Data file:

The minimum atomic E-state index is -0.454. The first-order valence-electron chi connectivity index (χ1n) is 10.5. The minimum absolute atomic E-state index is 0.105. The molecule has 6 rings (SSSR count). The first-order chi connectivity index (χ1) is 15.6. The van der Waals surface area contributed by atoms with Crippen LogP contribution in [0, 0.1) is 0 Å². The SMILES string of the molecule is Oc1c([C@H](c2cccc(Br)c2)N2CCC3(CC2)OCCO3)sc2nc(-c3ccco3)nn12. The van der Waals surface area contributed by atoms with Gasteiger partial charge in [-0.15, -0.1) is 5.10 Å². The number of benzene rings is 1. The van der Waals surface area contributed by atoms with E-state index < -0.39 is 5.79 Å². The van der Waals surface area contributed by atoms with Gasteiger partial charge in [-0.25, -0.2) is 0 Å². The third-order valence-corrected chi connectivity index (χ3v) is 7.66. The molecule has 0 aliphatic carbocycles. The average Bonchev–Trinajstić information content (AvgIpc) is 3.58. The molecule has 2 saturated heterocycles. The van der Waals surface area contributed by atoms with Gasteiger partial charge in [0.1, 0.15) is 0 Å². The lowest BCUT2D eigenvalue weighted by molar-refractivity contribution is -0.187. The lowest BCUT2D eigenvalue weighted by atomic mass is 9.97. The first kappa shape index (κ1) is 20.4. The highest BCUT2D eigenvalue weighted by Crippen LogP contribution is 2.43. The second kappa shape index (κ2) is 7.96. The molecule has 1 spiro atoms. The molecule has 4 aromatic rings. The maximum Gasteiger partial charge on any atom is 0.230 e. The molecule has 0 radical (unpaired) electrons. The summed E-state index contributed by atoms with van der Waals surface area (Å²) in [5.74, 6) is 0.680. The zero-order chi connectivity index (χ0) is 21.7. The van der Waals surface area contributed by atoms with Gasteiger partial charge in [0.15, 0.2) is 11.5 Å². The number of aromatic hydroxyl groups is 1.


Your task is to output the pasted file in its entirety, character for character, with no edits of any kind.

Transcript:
The minimum atomic E-state index is -0.454. The first-order valence-electron chi connectivity index (χ1n) is 10.5. The minimum absolute atomic E-state index is 0.105. The molecule has 6 rings (SSSR count). The first-order chi connectivity index (χ1) is 15.6. The van der Waals surface area contributed by atoms with Crippen LogP contribution in [0, 0.1) is 0 Å². The SMILES string of the molecule is Oc1c([C@H](c2cccc(Br)c2)N2CCC3(CC2)OCCO3)sc2nc(-c3ccco3)nn12. The van der Waals surface area contributed by atoms with Gasteiger partial charge in [-0.15, -0.1) is 5.10 Å². The number of benzene rings is 1. The van der Waals surface area contributed by atoms with E-state index < -0.39 is 5.79 Å². The van der Waals surface area contributed by atoms with Gasteiger partial charge in [-0.25, -0.2) is 0 Å². The third-order valence-corrected chi connectivity index (χ3v) is 7.66. The molecule has 0 aliphatic carbocycles. The average Bonchev–Trinajstić information content (AvgIpc) is 3.58. The molecule has 2 saturated heterocycles. The van der Waals surface area contributed by atoms with Gasteiger partial charge in [0.1, 0.15) is 0 Å². The lowest BCUT2D eigenvalue weighted by molar-refractivity contribution is -0.187. The lowest BCUT2D eigenvalue weighted by atomic mass is 9.97. The first kappa shape index (κ1) is 20.4. The highest BCUT2D eigenvalue weighted by Crippen LogP contribution is 2.43. The second kappa shape index (κ2) is 7.96. The molecule has 1 spiro atoms. The molecule has 4 aromatic rings. The maximum Gasteiger partial charge on any atom is 0.230 e. The molecule has 0 radical (unpaired) electrons. The summed E-state index contributed by atoms with van der Waals surface area (Å²) in [5.74, 6) is 0.680. The zero-order chi connectivity index (χ0) is 21.7. The van der Waals surface area contributed by atoms with Gasteiger partial charge in [0.15, 0.2) is 11.5 Å². The number of aromatic hydroxyl groups is 1.